Tips for avoiding heat stress this summer
Despite the cool, wet start to the Iowa summer, heat and humidity are inevitable. An awareness about heat stress risks -- and strategies to address them -- literally can save a life, said Heather Simmons, an occupational safety specialist in the environmental health and safety department (EHS).
"Heat stress is preventable if you pay attention and take the right precautions," she said. "At the same time, if you don't, there can be serious repercussions."
Those precautions include staying hydrated, taking breaks more frequently, wearing loose and light-colored clothing, and learning to identify the symptoms of heat stress in yourself or your co-workers.
Simmons said when the heat index (a measurement of temperature and humidity) exceeds 85 degrees, employees with jobs in hot environments should take precautions. She noted that what can start out as fairly mild symptoms -- perspiring or a mild headache, for example -- becomes a problem when your body stops sweating and your skin become red, hot and dry. A National Weather Service poster on the EHS website distinguishes between heat exhaustion and heat stroke. A few strategies -- drinking water, finding shaded or air-conditioned space to cool the body -- can alleviate the former. The latter demands a call to 911 for medical aid.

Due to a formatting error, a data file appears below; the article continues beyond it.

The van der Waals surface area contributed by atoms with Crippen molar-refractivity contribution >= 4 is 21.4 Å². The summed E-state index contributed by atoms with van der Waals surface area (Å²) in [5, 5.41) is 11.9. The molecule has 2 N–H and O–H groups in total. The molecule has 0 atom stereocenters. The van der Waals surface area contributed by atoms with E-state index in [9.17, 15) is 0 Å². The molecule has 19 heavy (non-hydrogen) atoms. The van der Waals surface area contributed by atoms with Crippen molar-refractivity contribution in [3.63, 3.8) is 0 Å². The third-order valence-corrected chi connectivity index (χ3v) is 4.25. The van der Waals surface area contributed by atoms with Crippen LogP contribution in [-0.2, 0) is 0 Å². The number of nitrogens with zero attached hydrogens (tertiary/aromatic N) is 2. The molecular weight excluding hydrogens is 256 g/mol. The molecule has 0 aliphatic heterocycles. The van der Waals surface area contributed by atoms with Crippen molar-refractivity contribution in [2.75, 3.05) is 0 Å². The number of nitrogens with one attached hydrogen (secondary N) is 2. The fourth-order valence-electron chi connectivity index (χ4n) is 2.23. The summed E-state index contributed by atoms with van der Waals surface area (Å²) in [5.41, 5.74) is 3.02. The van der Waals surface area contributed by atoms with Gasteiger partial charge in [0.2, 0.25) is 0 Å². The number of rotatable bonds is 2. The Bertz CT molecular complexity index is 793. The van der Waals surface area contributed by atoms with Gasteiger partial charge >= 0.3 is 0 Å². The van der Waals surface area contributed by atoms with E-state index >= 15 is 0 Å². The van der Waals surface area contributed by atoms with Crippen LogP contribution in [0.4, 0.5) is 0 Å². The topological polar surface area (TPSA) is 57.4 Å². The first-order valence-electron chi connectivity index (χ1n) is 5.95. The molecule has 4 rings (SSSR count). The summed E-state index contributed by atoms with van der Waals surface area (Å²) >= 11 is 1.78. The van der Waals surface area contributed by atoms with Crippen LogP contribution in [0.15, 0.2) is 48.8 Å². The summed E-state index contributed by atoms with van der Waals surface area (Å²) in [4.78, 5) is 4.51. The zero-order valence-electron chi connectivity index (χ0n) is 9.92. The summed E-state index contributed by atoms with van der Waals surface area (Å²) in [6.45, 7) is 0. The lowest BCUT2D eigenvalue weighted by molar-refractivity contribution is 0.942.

Simmons identified these other awareness and prevention tools:
- EHS website on heat stress
- A new 15-minute online training, "Heat-related Illness," available through Learn@ISU (in environmental health and safety course offerings). ISU WellBeing Adventure 2 participants can earn 150 points for completing it.
- Subsequent Adventure 2 challenges this summer
- Free phone app (iPhone or Android) that uses local temperature and humidity to assess risk
- Specialty bandanas and neck towels by Grainger in cyBUY to help keep your body cool
"Summer is a great time to be outdoors, either at work or at home," Simmons said. "If employees follow the prevention tips we've outlined, they'll be better prepared to keep themselves safe, whether working or playing in the heat."